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xmag.com : October 2001:New York State of Mind

I was awake at the dawning of the new world.

 

I got up early that day. I had coffee, thought about what to wear. Took a hot bath. Wanted love, real estate and rock and roll.

I was surviving after five months in the naked city, and feeling pretty damn victorious about it. I was loved and respected and had even managed to beguile two local fishwrappers to dish on my persona that very week. New York Magazine was running a piece about my sexual exploits called "The Newbie" (in which I was described as an atypical ex-stripper with a first-class education and cowgirl eyes who covers her mouth when she laughs) and in days my first big piece (regarding my first big love: rock 'n' roll) would appear in the Village Voice. Portland friends were coming to visit for the CMJ music festival and I was closing in on an apartment and a drummer. The weather was perfect. It was Fashion Week. It was September 11th.

I ran to catch my subway at Borough Hall in Brooklyn. It wasn't packed like it usually was. I got cozy for the ride to midtown as the train lurched under the East River and into Manhattan. By Bowling Green I got a seat. The next stop was Wall Street, and the end of the world as I knew it.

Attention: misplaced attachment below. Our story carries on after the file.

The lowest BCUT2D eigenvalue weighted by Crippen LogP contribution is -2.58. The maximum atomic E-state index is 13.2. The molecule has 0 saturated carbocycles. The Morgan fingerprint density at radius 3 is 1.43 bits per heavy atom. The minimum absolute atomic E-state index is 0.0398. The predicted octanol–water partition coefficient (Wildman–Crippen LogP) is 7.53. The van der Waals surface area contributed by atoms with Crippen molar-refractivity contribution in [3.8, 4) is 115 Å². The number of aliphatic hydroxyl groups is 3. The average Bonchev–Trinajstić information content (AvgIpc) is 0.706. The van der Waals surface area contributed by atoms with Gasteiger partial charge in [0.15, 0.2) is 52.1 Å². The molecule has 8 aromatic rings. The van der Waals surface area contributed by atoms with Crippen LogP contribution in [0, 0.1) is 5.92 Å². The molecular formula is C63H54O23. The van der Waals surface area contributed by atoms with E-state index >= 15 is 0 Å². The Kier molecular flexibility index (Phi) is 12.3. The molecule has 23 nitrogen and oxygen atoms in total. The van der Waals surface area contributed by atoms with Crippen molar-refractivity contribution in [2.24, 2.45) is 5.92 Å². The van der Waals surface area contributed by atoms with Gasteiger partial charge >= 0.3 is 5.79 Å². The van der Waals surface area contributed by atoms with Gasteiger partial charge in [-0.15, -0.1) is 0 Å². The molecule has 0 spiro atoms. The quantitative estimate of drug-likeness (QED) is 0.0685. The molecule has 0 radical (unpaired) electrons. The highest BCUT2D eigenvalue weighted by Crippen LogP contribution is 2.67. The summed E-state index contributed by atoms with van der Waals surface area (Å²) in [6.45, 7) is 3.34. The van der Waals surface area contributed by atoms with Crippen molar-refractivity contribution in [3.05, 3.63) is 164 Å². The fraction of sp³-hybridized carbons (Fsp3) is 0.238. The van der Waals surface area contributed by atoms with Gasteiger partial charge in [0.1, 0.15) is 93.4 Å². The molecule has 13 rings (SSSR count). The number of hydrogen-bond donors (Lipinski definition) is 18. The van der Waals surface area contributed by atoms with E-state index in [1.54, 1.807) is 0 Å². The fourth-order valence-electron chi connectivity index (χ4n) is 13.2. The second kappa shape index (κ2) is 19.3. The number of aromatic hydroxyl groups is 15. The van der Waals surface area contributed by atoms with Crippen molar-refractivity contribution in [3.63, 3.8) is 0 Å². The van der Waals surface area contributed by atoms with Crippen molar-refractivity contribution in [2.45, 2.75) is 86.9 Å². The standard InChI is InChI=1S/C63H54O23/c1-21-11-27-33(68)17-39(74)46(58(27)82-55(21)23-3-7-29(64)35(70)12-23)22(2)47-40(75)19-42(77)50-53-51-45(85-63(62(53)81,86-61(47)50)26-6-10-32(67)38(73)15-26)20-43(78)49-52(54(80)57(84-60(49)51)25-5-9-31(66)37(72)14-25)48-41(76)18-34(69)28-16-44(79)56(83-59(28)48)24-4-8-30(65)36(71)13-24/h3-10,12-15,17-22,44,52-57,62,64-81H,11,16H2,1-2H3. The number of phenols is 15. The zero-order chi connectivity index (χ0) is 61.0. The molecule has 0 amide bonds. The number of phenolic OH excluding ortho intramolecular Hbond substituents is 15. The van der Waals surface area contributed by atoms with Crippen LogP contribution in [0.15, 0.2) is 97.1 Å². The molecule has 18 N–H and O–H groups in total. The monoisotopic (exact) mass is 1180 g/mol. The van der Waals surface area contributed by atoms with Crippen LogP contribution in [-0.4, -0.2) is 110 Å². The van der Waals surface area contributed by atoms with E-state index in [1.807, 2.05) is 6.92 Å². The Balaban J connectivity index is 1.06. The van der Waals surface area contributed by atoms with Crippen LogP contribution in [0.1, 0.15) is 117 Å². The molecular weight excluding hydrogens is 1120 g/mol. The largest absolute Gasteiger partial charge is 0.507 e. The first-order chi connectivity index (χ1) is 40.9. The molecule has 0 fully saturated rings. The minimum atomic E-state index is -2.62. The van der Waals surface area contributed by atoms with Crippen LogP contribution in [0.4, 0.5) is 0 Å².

At Wall Street, a handful of guys in suits got on, looking about as happy as guys in suits EVER look. They were chattering like gossip columnists at a wedding, something about airplanes flying into buildings. The World Trade Center. And that this was probably the last train in any direction that we were on, hallelujah, and that they were goin' to New Jersey.

The atmosphere changed perceptibly. I glanced around the subway at everyone else who was glancing around the subway. We were petrified. The train stopped at Fulton Street, right under the World Trade Center, and the doors seemed to never close. I did not want to be underground. I wanted to run the hell out of there and keep running to the south Bronx. Or to South Dakota.

Each subway stop offered its own destiny like a choose-your-own-adventure book from my childhood. Brooklyn Bridge: I could run home to Brooklyn. But if the shit hit the fan, I'd be stuck there, on Long Island. I'd played enough Risk to know that. If I got off at Union Square, I could sleep off this nightmare at a friend's house: all the late-night Village people were undoubtedly still snug in bed. But again, if this was as bad as as it sounded, that whole area might be pretty ugly, too. So I stayed on 'til Grand Central, my usual stop, and dutifully went to my two-day a week 9-5 copy-writing job, unsure of what else to do.

When I got to Fifth Avenue, there were hordes of people gawking in horror at the towering inferno down the street. Some were crying. All were on cell phones. I went in to my office where my boss, the author of the businessman's Bible, The Power of Yes, tried assuaging me with statistics: